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Acidification

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  1. Acidification of the Oceans: Fastest Change in 300 Million Years (Time.com)
      "The researchers found only one moment in the past when the oceans seemed to be changing anywhere near as fast as they are today. That was the Paleocene-Eocene Thermal Maximum (PETM), which occurred some 56 million years ago. Back in the 1990s, scientists excavated a layer of mud off the seafloor near Antarctica that was traced back to that period. Over the course of 5,000 years during the PETM, carbon levels in the atmosphere doubled for reasons scientists still don’t know. That pushed global temperatures up by 6 C—one of the reasons why the era is called 'hothouse Earth,' while the pH of the oceans may have fallen by as much as 0.45 units, becoming significantly more acidic." 02-12

  2. Acidification of the Oceans: Fastest Change in 300 Million Years (Time.com)
      "The researchers found only one moment in the past when the oceans seemed to be changing anywhere near as fast as they are today. That was the Paleocene-Eocene Thermal Maximum (PETM), which occurred some 56 million years ago. Back in the 1990s, scientists excavated a layer of mud off the seafloor near Antarctica that was traced back to that period. Over the course of 5,000 years during the PETM, carbon levels in the atmosphere doubled for reasons scientists still don’t know. That pushed global temperatures up by 6 C—one of the reasons why the era is called 'hothouse Earth,' while the pH of the oceans may have fallen by as much as 0.45 units, becoming significantly more acidic." 02-12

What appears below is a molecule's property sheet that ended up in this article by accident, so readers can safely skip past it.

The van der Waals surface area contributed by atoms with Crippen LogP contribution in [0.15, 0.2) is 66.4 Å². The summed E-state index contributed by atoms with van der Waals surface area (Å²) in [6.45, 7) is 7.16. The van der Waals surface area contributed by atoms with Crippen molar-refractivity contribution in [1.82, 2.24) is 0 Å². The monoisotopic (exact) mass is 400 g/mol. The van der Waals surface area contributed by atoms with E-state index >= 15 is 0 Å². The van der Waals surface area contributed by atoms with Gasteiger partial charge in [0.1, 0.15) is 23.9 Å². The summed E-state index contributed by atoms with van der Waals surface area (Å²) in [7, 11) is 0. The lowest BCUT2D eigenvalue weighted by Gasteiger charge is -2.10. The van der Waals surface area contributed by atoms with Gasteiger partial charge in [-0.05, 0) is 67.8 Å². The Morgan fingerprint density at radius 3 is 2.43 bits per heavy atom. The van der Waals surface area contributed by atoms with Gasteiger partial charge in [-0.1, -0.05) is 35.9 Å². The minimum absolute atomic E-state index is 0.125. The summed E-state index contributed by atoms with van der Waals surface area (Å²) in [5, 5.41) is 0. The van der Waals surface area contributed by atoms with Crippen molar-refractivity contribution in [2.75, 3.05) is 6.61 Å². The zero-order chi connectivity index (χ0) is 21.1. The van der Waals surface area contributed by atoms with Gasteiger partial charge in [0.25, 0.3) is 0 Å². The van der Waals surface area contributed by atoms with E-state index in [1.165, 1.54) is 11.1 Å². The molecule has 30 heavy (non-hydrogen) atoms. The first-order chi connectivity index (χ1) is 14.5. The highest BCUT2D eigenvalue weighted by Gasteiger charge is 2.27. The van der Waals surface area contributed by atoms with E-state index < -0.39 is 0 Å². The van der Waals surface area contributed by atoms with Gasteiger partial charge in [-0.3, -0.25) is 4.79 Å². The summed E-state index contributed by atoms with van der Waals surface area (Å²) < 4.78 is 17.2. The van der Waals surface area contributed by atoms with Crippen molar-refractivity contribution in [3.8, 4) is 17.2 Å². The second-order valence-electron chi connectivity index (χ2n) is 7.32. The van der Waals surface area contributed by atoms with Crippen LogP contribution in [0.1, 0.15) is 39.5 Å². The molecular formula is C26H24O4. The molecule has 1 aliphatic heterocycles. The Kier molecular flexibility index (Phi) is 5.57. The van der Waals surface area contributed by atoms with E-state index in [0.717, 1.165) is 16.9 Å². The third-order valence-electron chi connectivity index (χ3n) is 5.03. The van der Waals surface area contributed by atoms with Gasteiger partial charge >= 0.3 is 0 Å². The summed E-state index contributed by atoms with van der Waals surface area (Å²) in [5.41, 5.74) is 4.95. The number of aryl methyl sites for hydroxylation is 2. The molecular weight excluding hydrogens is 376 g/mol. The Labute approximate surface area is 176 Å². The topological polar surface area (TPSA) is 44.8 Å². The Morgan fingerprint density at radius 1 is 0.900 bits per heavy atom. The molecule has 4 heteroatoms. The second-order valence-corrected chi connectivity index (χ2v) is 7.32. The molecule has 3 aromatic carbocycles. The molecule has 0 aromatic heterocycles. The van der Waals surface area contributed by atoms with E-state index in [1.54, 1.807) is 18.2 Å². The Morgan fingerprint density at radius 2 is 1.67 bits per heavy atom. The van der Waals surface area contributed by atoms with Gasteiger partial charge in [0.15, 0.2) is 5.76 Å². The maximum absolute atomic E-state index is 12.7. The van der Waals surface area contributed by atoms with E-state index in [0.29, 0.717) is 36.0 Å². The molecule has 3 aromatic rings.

3. Acidification: The Destructive Force of CO2 on Oceans (Seattle Times)
      "In this volcanic region, pure CO2 escapes naturally through cracks in the ocean floor. The gas bubbles alter the water’s chemistry the same way rising CO2 from cars and power plants is quickly changing the marine world."

      "In fact, the water chemistry here is exactly what scientists predict most of the seas will be like in 60 to 80 years."

      "That makes this isolated splash of coral reef a chilling vision of our future oceans." 12-14

  4. Are We Destroying the Oceans? (Time.com)
      "But human-related injury to the oceans is rife. We have fished out an estimated 90% of the major commercial fish species that swim the high seas, including the giant and endangered blue fin tuna. The trawlers carrying out that destruction are raking the ocean floor, turning parts of the once vibrant continental shelf into so much mud. Climate change is warming the oceans, disrupting the fundamental structure of the marine food pyramid and destroying coral reefs. Meanwhile, increased concentrations of CO2 in the atmosphere are making the seas acidic, which threatens to kill off species in large numbers. 'The ocean is becoming a desert,' says Jeremy Jackson, the director of the Center for Marine Biodiversity and Conservation at the Scripps Institution of Oceanography."